Tuesday, January 31, 2017

Collage of Some January Oil Paintings - 30 in 30 is over!

Some of my January 2017 Paintings - Doggie still WIP!

Leslie Saeta always concludes her 30 in 30 Challenge with a collage of all of her paintings. It is pretty impresive to go look at all the artists who actually did complete 30 paintings in 30 days. I have included some of my favourites from this month in my own little collage pictured above.

I still have a few more paintings to finish in order complete my own personal 21-Day Painting Challenge. I am not going to feel guilty about doing it in a lot more than 21 days though!

Monday, January 30, 2017

The Daily Painting Habit - Day 19 of 21 - Sport: Work In Progress!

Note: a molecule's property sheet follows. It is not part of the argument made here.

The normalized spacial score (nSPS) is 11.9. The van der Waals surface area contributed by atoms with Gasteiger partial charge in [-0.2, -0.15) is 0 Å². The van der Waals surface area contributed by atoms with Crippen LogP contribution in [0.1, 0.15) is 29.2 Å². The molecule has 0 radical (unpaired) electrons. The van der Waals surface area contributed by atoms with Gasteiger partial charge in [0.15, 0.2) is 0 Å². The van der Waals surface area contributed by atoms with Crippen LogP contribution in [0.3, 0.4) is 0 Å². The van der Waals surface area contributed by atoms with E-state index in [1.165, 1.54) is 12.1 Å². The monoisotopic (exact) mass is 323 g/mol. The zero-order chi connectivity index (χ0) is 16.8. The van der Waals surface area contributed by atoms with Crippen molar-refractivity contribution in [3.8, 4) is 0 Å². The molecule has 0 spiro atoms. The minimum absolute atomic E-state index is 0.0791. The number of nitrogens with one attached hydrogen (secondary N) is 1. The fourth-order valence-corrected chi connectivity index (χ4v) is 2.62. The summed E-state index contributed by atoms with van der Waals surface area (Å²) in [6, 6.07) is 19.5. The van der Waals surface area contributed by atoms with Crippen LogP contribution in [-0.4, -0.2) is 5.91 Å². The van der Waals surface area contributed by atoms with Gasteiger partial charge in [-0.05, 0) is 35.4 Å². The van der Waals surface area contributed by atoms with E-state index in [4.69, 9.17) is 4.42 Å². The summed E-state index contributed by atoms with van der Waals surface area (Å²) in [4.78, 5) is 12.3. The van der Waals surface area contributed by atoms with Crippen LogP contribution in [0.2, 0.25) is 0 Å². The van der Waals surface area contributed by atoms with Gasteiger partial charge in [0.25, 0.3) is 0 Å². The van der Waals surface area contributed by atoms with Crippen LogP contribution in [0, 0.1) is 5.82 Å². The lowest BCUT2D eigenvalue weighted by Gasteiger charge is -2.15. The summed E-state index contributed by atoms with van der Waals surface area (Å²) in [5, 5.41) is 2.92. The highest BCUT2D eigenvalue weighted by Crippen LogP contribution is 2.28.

10 x 8 inches - Oil on Archival Panel - "SPORT"

So, nearing the end of this challenge, I am realizing that I am constitutionally not cut out for completing a painting, even a small one, in a day. I need time to ponder and figure out if I am 100% happy. That is how I feel about this one, which is finished, yet I am not sure I won't revisit some tiny details once it is dry.

This cute puppy, like all babies, was a bit of a challenge. It is very easy to age the young of any species. I am going to let this dry and hit it again soon, especially with regard to brightening up some highlights, warming up the background just a touch and some other small details, but the bones are there.

Friday, January 27, 2017

Daily Painting Habit - Day 18 of 21 - Sunflowers on Lake

6 x 6 inches - Oil on Canvas - Sunflowers on Lake